Scars is a book about sexual abuse and how Kendra deals with the memories she can’t fight off. Rainfield did an amazing job in showing that Kendra was not cutting to kill herself; she was cutting because it was a way to control the immense pain she was feeling. There’s a distinct line between having an outlet and suicide and Rainfield had clear control over showing this. I commend Rainfield on finding the courage to write this novel, given the author’s note at the end of the book.

I also loved the characters Rainfield created. They’re real people and I felt so many emotions over Kendra. She was dealt such a horrible, horrible set of cards, and ye she’s still able to face the world. She knows what she needs and she’s not afraid to fight for that support. Meghan, as the best friend and romantic aspect of the story, are perfect. She gives Kendra the support she needs and doesn’t turn away, even when Kendra thinks she will. Carolyn is the mother figure Kendra’s mom isn’t. She provides that unconditional love and support Kendra craves so badly.

There is no doubt the Scars is a difficult book to read, but it is a book people need to read. It doesn’t gloss over things and try to paint them in a better picture. It’s real, gritty, and one of the best books I’ve read all year.

Revolution by Jennifer Donnelly

There wasn’t anything necessarily wrong with Revolution, but there was something that kept me from connecting with the story. I don’t usually have as much trouble finding something to tie myself to in a book, but for some reason, I just couldn’t get into this book.

Andi is basically a mess, and even though she knows it, she refuses to acknowledge just how bad she is. She’s suffering greatly, but fights against that to maintain at least a slight resemblance to okay. It’s because of this that her father takes her to Paris and she starts a search in the pages of an old diary that ends with her finding a way to live the life she’s been given. I wasn’t in love with Andi’s character, but I understood her a little bit. I’ve never had such a loss as she had, but I still understand a bit of her desperation for something else in life besides the pain it is now.

There’s a tiny bit of romance in here, and I do think it’s just the right amount. Any less and Andi wouldn’t end up where she needs to be. Any more and it would have taken away from the main point of the story. Donnelly did do a fantastic job when it came to this.

I’m usually a huge fan of anything with historical context, but it wasn’t until the last 50 or so pages I actually became interested in the story. I felt like the novel dragged a bit and could have been a little bit neater, cleaner, and tighter. It took a long while to build up to the exciting part of the novel and I wish there either could have been more of the history or less of everything else. I’m not really sure which I’d prefer.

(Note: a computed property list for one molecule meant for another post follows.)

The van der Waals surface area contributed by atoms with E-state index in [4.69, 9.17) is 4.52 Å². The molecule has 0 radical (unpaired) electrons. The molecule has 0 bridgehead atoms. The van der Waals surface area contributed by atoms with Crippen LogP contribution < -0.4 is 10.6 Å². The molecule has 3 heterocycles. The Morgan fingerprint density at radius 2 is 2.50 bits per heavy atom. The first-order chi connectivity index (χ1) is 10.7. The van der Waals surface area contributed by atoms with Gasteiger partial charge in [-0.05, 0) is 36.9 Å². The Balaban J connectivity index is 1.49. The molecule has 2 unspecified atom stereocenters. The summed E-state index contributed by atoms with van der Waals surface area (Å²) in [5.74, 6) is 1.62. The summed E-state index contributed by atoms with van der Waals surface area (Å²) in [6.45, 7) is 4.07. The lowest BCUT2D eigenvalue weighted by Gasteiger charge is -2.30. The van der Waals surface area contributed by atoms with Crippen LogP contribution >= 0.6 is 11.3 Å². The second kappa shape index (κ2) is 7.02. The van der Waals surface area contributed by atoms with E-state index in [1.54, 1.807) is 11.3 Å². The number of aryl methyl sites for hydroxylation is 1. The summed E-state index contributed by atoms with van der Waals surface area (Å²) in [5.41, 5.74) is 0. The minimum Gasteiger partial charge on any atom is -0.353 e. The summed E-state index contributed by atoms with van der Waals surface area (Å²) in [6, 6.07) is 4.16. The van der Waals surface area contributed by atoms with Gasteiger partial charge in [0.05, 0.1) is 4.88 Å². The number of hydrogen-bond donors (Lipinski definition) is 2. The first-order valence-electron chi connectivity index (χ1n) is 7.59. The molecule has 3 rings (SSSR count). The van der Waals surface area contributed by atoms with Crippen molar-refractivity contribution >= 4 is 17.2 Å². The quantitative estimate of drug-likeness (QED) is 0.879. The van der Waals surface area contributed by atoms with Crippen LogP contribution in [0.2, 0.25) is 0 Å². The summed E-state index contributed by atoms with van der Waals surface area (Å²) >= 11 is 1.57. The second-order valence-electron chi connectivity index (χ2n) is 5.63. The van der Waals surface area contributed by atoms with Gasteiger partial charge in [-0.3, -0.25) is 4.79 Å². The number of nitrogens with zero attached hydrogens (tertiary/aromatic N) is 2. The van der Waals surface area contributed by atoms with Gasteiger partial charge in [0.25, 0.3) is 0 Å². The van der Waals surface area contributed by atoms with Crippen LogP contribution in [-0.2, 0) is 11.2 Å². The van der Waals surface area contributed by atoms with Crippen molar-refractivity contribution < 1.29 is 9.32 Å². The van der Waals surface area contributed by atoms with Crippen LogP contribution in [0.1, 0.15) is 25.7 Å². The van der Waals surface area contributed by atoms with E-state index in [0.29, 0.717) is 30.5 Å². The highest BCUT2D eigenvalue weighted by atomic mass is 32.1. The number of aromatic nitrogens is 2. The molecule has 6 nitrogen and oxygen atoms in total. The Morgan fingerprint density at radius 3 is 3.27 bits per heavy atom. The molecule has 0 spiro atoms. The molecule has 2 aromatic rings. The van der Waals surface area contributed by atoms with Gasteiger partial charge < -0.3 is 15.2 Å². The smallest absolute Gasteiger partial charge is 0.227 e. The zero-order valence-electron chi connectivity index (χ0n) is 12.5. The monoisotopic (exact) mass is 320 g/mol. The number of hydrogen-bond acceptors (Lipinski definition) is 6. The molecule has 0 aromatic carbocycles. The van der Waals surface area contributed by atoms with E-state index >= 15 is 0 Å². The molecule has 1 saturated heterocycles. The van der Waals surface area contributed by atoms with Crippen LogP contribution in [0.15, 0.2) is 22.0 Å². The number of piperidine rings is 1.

Overall, Revolution was not a bad book. I just didn’t find the connection I needed to fully enjoy it. I’m sure this book is loved by many for a reason, but for me, it just didn’t cut it.

Until I Die by Amy Plum

I’ve spent the past several minutes, sitting in stunned silence, with my mouth gaping, and strange inhuman sounds occasionally coming out of me. That is what Plum has reduced me to.

Until I Die has managed to be a tie-together for the first and second books, while still being its own, amazing story. It not only avoided the “second book sinkhole” that plagues some trilogies, but it built a wonderful, fantastic, gold encrusted, jeweled bridge over it.

Everything that I loved in Die For Me was here in Until I Die, and somehow Plum added elements I didn’t even know I wanted. There’s romance, supernatural and regular human problems, Paris, action…it’s all in there and Plum has found the magical formula to make it great.

There’s no shortage of romance between Kate and Vincent, although the tone has changed just slightly. They’re no longer trying to figure each other and their situation out; they’ve come to a workable solution that works for everyone and I really loved that. There’s just a little something different about their relationship that I love. Vincent is still there to sweep everyone away with his words and actions, but there’s more between them than just that.